But in the wash, there was also the issue of control. No matter who you believe here, it's hard not to conclude there was some disconnect between Fisher and the runner-up Miami Dolphins on how an organizational flow chart should look. My understanding is that while Fisher was not looking to control everything, he also wasn't going to have someone else's structure forced upon him.
In the end, Miami owner Stephen Ross -- for the second time in a year, following up the Jim Harbaugh debacle of last January -- has become a public punching bag in South Florida. A lot of that is warranted.
Here's a good question, though: Was he wrong to try and limit the power of the head coach?
To answer that, let's take a look at the organizational structures of the four teams remaining in the playoffs (in alphabetical order):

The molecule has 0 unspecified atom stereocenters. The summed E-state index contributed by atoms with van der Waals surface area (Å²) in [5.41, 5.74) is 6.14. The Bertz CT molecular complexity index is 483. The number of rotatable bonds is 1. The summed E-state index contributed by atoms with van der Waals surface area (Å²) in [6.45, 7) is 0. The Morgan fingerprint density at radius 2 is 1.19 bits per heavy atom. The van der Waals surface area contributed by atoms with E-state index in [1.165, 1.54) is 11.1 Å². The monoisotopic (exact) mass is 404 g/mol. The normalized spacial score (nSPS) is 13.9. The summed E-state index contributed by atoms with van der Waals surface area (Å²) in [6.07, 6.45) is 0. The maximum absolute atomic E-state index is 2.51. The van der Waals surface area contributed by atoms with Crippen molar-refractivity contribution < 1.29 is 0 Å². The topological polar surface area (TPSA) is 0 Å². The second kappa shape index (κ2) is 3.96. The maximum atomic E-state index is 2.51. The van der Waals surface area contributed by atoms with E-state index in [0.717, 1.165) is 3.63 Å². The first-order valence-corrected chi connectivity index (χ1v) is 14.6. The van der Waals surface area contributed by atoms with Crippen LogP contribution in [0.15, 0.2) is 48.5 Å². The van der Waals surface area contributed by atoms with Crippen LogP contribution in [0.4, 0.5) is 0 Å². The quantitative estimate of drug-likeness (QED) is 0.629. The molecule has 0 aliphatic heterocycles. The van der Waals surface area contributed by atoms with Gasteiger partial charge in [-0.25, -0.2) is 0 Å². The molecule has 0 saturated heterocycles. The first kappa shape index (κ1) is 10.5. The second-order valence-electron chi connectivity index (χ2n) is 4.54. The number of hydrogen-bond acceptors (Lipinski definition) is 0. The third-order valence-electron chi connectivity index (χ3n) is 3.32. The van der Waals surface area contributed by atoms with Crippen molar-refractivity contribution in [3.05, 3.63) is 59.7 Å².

Baltimore Ravens: GM Ozzie Newsome is among the most well-respected and powerful personnel men in the business. He is often lauded for his deep farm system of scouts. One of Newsome's strengths is his versatility in his position and his understanding of what his coaches are looking for. They created a mold for what a Raven is and found the coach (John Harbaugh) to lead such a group.
New England Patriots: In this group, New England is the outlier. Coach Bill Belichick's fingerprints are all over every football facet of the club. The buck stops with him on every decision. There is a division of power in personnel, too. Rising young star Nick Caserio is in charge of scouting, while veteran Floyd Reese leads the way on contract negotiations and other business aspects of the football side.
New York Giants: There might not be a cleaner operation than this one, in terms of coaching and personnel sides working in lockstep. The Maras and Tisches -- like the Rooneys in Pittsburgh -- have had a tried-and-true system in place for years. The GM, Jerry Reese, makes the personnel decisions with input from the coach, Tom Coughlin. It also helps that both men worked as lieutenants in the organization first.